Dental Care During Pregnancy

When you become pregnant, things about your body start changing in both small and big ways. And while you may be focused on visiting other doctors to monitor the progress of your pregnancy and your baby’s health, it’s also essential to continue visiting your dentist on a regular schedule. At Peace Haven Family Dentistry, we want to help ensure that your oral health stays in prime condition.

Why Dental Care During Pregnancy Is Important

With so many changes going on, you may not think that your teeth can be affected. However, a developing fetus is known to “rob” its mother in order to receive much-needed nutrition. So, it’s essential for a mother to take care of herself more than ever. Being pregnant can put you at greater risk of dental problems, such as lower levels of calcium and cavities. In addition, gum disease alone can put you at a greater risk for pre-term birth. So, you’ll want to keep your mouth as healthy as possible.

Staying Healthy During Pregnancy

During this special time, you’ll want to take extra care of your oral health—for both you and baby. Continue your normal practice of brushing at least twice daily, flossing at least once daily, and visiting your dentist every six months.

In addition, you’ll want to increase your intake of a variety of vitamins and minerals for a healthy mom and baby—and for strong baby teeth (which start to develop inside of their gums at about three months along).

  • Vitamins A, C, and D
  • Protein
  • Calcium
  • Phosphorous
  • Dairy products (milk, cheese, yogurt, etc.)


Oral Health Issues Can Develop During Pregnancy

If your gums become swollen, food can find more places to get trapped. Then your gums may be prone to disease or infection. Morning sickness can also introduce stomach acid onto your teeth, which can eat away at tooth enamel.

The changing hormones in your body can also be at the crux of many problems that arise.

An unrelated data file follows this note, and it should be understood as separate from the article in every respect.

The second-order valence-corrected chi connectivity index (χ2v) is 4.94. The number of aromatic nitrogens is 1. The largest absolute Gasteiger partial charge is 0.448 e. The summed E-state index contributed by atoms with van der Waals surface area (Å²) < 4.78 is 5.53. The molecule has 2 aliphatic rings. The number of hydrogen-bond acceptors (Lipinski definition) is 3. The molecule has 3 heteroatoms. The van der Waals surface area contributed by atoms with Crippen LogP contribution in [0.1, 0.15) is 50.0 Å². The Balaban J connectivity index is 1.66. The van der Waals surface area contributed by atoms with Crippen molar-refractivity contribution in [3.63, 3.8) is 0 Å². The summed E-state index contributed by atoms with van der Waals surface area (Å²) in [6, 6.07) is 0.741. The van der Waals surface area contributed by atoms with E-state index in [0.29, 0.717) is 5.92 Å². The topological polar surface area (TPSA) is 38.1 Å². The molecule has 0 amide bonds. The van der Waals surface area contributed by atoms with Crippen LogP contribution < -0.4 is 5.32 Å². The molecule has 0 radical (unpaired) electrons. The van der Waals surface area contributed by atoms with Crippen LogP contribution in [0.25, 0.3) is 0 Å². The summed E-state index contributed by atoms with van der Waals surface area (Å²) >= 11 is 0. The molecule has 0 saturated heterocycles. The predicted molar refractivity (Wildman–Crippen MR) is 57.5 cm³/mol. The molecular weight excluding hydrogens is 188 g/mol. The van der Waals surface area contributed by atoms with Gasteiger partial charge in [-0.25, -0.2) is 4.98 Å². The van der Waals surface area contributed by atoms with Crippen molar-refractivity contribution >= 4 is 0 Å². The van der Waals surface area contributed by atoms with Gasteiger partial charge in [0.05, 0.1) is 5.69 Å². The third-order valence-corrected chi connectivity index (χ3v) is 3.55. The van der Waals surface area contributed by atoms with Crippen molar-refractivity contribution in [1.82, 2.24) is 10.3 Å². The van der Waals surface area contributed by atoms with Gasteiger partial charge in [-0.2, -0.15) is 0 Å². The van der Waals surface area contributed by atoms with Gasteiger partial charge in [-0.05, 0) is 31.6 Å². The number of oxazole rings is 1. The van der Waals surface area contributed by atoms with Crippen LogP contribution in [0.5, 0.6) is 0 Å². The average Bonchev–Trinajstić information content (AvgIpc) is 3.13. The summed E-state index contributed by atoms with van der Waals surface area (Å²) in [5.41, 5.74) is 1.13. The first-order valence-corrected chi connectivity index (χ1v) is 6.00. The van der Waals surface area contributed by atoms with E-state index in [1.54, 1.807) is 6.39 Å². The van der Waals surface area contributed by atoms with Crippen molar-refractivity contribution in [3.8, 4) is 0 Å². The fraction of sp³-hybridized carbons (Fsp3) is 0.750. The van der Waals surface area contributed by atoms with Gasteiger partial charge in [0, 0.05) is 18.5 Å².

• Swollen gums
  • Gum disease
  • Gingivitis
  • Eroding tooth enamel
  • Tooth loss (rare)


We recommend a natural, homemade oral cleanser for pregnant women: add one teaspoon of baking soda to a glass of water. Then rinse to keep your mouth clean and fresh. If you have an aversion to the taste of toothpaste during this time, we can suggest a more bland-tasting toothpaste to try.

Before and During Your Dental Visit

Visiting your dentist for your regular six-month dental exam and cleaning creates no risk at all to mother or developing baby. When visiting your dentist while pregnant, you’ll want to let your dentist know the following:

  • How far along you are in your pregnancy
  • Any medications and/or supplements you are taking
  • And if you are experiencing any oral issues.

And if you think there’s any chance you could be pregnant, it’s also important to tell your dental provider. To prevent unwanted side effects, you will want to avoid all non-essential X-rays (dental or otherwise) until after your baby is born.

It’s usually best to put off any additional dental work until the second trimester. Your dentist will discuss your options for pain medication, local anesthesia, or X-rays, if needed. And we do recommend that you delay any elective dental procedures until after your delivery.

Let’s Work Together to Keep You and Baby Healthy During Your Pregnancy.

Schedule your pregnancy appointments in advance!

Houston Symmes

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